A revealing study of the “gig economy,” which, though it seems new, has long antecedents.
Speaking in the middle of a major recession, an entrepreneur named Elmer Winter told an audience of business executives that the complacent world of lifetime employment and job security would soon come to a screeching halt, the victim of rising labor costs and the need to compete globally. Winter’s speech, Hyman (Economic History/Cornell Univ.; Borrow: The American Way of Debt, 2012, etc.) slyly notes, came not in 2018 but in 1958, at the beginning of an era in which corporations began to transform into cash conduits meant to funnel quarterly dividends into the hands of shareholders rather than building carefully with an eye to the long term. In that scenario, the old values of workforce stability and risk minimization gave way to a different way of doing business, one in which layers of temporary workers were as important in commerce as adjunct faculty would become in academia. A principal driver in the transformation was the electronics business, which, as it morphed into the high-tech world of Silicon Valley, needed to be able to hire on the spot, let people go when demand slacked, and otherwise be nimble enough to change product lines quickly. Hyman, who writes engagingly, observes that this is not necessarily good nor bad; it’s just as it is. However, he does foresee trends that may improve conditions for consultants, freelancers, and temporary workers: Disintermediating technology will allow workers to position themselves in the marketplace. “Right now we are too fixated on upskilling coal miners into data miners,” writes the author. “We should instead be showing people how to get work via platforms like Upwork and Etsy with their existing skills.” Provided, one assumes, that Etsy is recruiting coal miners….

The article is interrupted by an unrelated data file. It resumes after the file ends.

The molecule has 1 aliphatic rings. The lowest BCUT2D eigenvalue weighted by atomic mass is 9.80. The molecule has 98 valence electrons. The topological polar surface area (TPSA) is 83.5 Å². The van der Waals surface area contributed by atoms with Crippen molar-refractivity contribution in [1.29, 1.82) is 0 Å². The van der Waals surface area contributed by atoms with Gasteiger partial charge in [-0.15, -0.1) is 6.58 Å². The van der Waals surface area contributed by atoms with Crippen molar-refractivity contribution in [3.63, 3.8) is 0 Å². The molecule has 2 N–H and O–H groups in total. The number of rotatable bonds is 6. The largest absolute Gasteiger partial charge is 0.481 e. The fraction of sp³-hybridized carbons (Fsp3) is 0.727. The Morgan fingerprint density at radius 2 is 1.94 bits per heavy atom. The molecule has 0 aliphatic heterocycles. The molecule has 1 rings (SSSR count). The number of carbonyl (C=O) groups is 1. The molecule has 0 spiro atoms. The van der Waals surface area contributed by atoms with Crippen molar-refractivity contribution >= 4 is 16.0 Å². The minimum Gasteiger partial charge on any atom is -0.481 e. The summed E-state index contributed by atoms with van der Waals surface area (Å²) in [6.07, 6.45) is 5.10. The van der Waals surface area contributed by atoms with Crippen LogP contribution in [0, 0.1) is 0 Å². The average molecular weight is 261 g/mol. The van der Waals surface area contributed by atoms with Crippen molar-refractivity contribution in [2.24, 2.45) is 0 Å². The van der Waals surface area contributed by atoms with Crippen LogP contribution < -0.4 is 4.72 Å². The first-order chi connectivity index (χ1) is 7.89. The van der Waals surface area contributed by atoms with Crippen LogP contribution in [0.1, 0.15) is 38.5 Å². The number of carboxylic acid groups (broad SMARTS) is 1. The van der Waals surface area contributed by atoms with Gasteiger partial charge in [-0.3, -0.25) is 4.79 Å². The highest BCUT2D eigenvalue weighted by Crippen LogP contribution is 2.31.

A quietly hopeful spin on an economic process that has proved tremendously dislocating for a generation and more of workers.